The other day I was having a conversation with a senior executive of Reed Elsevier about the future of media, and in discussing their inititiatives he used the word “geocloning”. I immediately took up on this neat and intriguing neologism, which obviously means taking a business and duplicating it in its entirety in another country. I later Googled the term, and found that geocloning seems at this stage to be a word used exclusively by Reed Elsevier, however it uses it freely in its investor communication.
The word interests me because it immediately evokes many of the issues in the globalization of media. One of the key themes of the Future of Media Summit 2007 (as last year) is Global Strategies for Media:
New distribution channels allow content creators anywhere to access global markets. A useful way to identify some of the variables across media markets is to compare key features of the US and Australian media markets, including industry structure, ownership concentration, scale, demographic, and technology platforms. This helps to identify appropriate global strategies for media industry participants.
The core issue is that while the Internet allows global distribution for digital content, localization is often required. At the highest level, language and format may need to be changed. Entertainment in some cases benefits from localization, such as country versions of Big Brother or American Idol, or Russian imitations of American soap operas or Latin American telenovelas. Global syndicated news is often localized with currency translations and addition of local relevance or commentary. Local niche media is a growing space, however it requires a judicious mix of local and broader customized content.
Even more adaptation is required for participatory media models such as social networks and classifieds. Bebo, for example, is the third largest social network in the US, the largest in Ireland, yet is only present in six countries. Habbo, the Finnish social network, is in 29 countries. In both cases the networks are implemented differently across countries and cultures.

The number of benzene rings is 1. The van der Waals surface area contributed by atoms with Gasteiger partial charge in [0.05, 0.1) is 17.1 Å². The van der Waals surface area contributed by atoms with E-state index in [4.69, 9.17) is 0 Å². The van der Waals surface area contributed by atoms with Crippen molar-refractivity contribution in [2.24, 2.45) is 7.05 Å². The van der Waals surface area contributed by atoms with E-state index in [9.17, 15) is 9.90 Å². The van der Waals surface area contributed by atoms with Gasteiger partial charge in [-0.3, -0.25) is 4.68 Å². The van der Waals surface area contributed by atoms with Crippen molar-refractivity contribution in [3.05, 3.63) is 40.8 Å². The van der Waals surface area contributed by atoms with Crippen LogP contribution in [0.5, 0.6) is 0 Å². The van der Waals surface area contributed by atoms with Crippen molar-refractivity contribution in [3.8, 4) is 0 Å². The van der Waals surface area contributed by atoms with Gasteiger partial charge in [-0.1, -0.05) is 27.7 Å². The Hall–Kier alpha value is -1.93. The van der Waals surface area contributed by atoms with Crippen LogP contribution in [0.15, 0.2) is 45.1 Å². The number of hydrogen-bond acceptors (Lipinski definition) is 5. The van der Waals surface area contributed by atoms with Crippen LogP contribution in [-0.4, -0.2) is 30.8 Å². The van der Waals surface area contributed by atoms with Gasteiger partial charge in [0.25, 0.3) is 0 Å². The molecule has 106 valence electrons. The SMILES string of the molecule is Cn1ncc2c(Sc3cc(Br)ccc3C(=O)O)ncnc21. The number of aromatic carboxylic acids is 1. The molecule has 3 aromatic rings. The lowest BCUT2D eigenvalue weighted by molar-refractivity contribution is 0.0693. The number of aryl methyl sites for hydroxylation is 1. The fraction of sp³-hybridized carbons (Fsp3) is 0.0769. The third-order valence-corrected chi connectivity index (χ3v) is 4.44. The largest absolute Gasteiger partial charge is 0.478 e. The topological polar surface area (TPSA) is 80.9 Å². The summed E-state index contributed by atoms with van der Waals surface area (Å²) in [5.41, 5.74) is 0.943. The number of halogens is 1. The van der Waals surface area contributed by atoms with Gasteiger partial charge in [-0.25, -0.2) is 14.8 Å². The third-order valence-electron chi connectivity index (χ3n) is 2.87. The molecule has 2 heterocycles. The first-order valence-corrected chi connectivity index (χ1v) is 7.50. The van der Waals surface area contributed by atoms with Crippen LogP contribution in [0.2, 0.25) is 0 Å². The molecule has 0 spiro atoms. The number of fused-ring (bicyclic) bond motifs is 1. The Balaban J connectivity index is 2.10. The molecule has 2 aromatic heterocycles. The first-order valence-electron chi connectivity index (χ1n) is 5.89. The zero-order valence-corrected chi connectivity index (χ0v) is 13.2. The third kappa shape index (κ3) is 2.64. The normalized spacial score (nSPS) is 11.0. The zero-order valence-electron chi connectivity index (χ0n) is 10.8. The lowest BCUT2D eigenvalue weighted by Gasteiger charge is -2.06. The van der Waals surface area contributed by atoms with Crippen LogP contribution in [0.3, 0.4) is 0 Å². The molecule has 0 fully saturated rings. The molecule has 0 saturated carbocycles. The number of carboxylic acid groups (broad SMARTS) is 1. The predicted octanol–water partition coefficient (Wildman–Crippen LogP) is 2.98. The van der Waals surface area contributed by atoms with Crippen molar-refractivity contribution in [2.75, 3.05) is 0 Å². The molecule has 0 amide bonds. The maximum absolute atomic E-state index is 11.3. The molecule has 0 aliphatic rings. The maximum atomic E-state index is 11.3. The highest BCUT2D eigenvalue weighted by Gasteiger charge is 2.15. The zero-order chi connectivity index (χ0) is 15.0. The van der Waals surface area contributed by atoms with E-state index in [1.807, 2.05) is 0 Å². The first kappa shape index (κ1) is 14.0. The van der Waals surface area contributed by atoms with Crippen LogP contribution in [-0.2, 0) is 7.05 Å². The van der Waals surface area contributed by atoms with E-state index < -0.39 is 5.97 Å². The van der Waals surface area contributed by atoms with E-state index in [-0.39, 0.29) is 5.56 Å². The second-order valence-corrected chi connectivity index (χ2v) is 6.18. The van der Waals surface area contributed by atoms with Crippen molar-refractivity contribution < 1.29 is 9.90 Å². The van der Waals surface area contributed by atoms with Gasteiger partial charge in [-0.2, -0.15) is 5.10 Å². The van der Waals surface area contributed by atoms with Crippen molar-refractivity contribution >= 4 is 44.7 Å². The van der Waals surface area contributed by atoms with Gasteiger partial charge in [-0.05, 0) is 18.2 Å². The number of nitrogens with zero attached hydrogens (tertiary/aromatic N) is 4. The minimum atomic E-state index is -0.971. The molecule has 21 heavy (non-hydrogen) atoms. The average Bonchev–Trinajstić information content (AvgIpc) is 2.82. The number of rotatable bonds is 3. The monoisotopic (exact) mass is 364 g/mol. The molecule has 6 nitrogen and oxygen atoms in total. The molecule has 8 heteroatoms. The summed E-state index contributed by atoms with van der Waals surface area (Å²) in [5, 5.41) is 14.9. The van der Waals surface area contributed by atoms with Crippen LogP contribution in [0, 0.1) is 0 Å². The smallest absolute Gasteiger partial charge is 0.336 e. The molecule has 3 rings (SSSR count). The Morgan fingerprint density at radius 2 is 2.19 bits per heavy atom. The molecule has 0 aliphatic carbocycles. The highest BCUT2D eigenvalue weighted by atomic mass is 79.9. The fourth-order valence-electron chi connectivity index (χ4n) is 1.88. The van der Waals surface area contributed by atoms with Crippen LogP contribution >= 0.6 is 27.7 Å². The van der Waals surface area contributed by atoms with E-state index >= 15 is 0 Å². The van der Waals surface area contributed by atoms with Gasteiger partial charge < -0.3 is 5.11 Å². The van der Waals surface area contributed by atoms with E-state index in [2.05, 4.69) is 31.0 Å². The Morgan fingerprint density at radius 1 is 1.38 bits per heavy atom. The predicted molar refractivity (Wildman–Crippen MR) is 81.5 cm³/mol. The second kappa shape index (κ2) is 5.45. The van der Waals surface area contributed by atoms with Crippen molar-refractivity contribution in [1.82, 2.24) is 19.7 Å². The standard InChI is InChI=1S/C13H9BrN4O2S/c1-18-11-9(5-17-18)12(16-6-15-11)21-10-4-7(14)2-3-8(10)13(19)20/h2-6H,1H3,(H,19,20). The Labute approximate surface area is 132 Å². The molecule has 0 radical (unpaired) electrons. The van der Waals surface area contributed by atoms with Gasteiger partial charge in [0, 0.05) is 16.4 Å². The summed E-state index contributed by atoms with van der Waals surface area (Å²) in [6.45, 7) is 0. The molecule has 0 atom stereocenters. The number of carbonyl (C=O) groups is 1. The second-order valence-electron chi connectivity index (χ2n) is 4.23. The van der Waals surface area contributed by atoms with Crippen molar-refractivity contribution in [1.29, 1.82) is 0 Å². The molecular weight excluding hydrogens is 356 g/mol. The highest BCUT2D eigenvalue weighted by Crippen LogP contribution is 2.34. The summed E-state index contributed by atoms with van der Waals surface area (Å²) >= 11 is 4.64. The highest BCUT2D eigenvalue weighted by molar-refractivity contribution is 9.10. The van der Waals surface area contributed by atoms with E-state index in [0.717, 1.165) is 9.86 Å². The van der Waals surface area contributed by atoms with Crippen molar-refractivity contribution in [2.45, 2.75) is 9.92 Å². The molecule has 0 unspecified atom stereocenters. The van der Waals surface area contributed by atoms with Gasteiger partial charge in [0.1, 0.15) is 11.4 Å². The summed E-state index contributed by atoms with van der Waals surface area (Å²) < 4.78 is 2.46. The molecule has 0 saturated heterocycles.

Going back to the concept of geocloning, it is clear that very few businesses of any kind will flourish in a different country if replicated in every aspect. This is especially true in media, where the differences range across industry structure, legislation, demographics, technology, culture, norms and more. From a strategic perspective, the question then becomes isolating the levers of the business. Each of the key aspects of the business need to be examined to determine whether or how much it needs to be adapted in the new location. This can create a model where businesses are not geocloned as such, but specific adjustments are made when they are dropped into new countries.
Bowne and LionBridge are two fairly large companies that specialize in localization for their clients, particularly software companies. In a global economy, the localization business is going to be a good one to be in. However it is difficult for media operators to outsource their localization needs – this is a capability that they need to develop themselves. Over the next few years the media conglomerates and other major players will be stepping up their globalization, localization, and geocloning initiatives. Being outstanding at these will be a critical differentiator in a world of intensely globalized media.